James-Webb telescope captures Orion’s star nursery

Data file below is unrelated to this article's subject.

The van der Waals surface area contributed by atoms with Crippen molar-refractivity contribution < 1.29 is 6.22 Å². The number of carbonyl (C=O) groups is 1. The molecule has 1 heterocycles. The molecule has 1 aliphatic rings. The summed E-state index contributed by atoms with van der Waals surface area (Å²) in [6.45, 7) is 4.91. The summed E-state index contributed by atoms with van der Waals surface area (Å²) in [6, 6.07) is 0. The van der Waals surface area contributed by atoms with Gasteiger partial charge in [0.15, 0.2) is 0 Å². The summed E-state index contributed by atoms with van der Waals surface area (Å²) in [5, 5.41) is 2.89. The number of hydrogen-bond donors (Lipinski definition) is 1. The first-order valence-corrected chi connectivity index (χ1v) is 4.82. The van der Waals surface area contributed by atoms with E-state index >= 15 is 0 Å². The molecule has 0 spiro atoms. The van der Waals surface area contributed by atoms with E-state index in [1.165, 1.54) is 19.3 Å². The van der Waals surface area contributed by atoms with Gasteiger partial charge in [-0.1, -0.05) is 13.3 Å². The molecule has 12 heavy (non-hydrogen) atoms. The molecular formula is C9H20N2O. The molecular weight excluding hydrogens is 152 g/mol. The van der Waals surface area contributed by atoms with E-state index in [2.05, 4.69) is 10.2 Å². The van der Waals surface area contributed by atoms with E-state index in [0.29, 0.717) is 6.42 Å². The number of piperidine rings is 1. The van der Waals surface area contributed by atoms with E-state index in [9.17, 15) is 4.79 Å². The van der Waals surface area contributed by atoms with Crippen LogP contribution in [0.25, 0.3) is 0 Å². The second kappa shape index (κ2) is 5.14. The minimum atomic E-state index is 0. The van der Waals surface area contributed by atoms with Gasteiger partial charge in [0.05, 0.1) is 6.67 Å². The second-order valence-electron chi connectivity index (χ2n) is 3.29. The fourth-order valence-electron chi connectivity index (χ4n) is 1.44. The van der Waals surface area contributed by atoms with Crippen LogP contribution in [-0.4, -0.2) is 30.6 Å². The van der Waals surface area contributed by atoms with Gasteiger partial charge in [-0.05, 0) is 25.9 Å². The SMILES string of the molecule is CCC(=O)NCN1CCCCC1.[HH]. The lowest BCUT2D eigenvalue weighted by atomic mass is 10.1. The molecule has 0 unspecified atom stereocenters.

The Orion Nebula as seen by the James-Webb Space Telescope (false colors). SALOMÉ FUENMAYOR//PDRS4ALL/CSA/ESA/NASA This time, its giant mirror, 6.5 meters in diameter, was turned towards the Orion Nebula: the American agencies’ James-Webb Space Telescope , European and Canadian continues to dazzle astronomers and the public. with the images it sends from its observation site located more than 1.5 million kilometers from Earth. On September 12, the PDRs4All program, co-directed by the French Olivier Berné (of the Institute for Research in Astrophysics and Planetology, in Toulouse) and Emilie Habart (of the Institute of Space Astrophysics, in Paris-Saclay) and the Belgian Els Peeters (of the University of Western Ontario, Canada) has published unprecedented details of Orion, the nearest star nursery to us in our galaxy, about 1,350 light-years from Earth. Also read: Article reserved for our subscribers James-Webb Telescope: its summer album In this region, stars are born inside the many filaments that structure the image and move according to the stellar winds. The brown structure that crosses the image and evokes the flight of an eagle with its “head” made of a bright star, is a front of matter made up of gas and dust. This area is at the boundary between a bluish side, where ultraviolet radiation from the star cluster at the center of the nebula ionizes hydrogen and pushes matter outward, and a region of dust, resistant hydrocarbon molecules to radiation (rather in green above the image). “Globes” and white spots Surrounded by red, the star that forms the eagle’s head appears to create its own nebula around it, pushing matter to the periphery. “This glow, probably due to the diffusion of light on the dust, evokes that of certain sunsets,” says Olivier Berné. The nebula as seen by Hubble (left) and James-Webb (right). C.O’DELL ET AL./RICE UNIV./STSCL/NASA; O. BERNÉ/PDRS4ALL ERS TEAM/CSA/ESA/NASA The nebula seen by Spitzer (left) and James-Webb (right). T. MEGEATH/JPL-CALTECH/NASA; O. BERNÉ/PDRS4ALL ERS TEAM/CSA/ESA/NASA The team of astronomers also immediately noticed by zooming in countless “globules”, small white spots in the nebula, in the shape of a jellyfish, Venetian mask, cap… , which are protoplanetary disks, or “proplyds”, that is to say, an accumulation of matter around a young star, home to the appearance of future planets. “The dimensions are only ten astronomical units, the size of our solar system. The James-Webb had never seen one before,” testifies Olivier Berné, a specialist in these regions, similar to those in which our own solar system was born. Also read: The James-Webb telescope captures the image of the cosmic ‘Tarantula’ We are very happy. The details of the image give an incomparable three-dimensional vision”, says Emilie Habart. The differences with the space telescopes Hubble (which observes the visible) or Spitzer (in infrared) are really eloquent. James-Webb “sees” through the dust and locates stars that have so far remained hidden from Hubble. It also sees ten times sharper than Spitzer, which allows it to study in detail small objects such as protoplanetary disks or filaments of matter. Matter Cascades A second “bonus” image was also presented, showing an area a few light years further north than the previous one. The same dynamical phenomena are observed in this type of matter cascade: cold hydrocarbon matter (in green), heated hydrogen gas (in blue) and, in red, probably hot dust. The more or less young stars depending on their color also light up the scene. Northern region of M42, the Great Orion Nebula, observed with the A detector of NIRCam, the infrared camera on the James-Webb Space Telescope. OLIVIER BERNÉ/PDRS4ALL ERS TEAM/CSA/ESA/NASA These images, in false colors, captured by the NIRCam instrument, James-Webb’s infrared camera, were produced by graphic designer Salomé Fuenmayor, who assembled fourteen shots of telescope captured in several infrared. filters, therefore invisible to the naked eye. The colors correspond to the radiation of different compounds, but it is too early to accurately associate a color with specific chemical elements such as hydrogen, molecular hydrogen, hydrocarbons, dust… Therefore, astronomers are waiting to receive and ‘study other data. of the same region, the exact composition, for almost every pixel in the image, of the light emitted at each wavelength (or color). This information is the only one that will allow the precise identification of light sources, their composition, their temperature, their evolution… This will be the key to understanding the mysterious interaction of stellar radiation with the surrounding matter, but also the formation of new generations of stars, stars, or even the carbon cycle (with molecules heating, breaking, cooling, etc.). In the line of sight, the drafting of complete scenarios for the emergence of planetary systems like ours. Also read: First image of exoplanet emitted by James-Webb telescope, ‘a turning point for astronomy’ David Larousserie (Toulouse, by our special correspondent)
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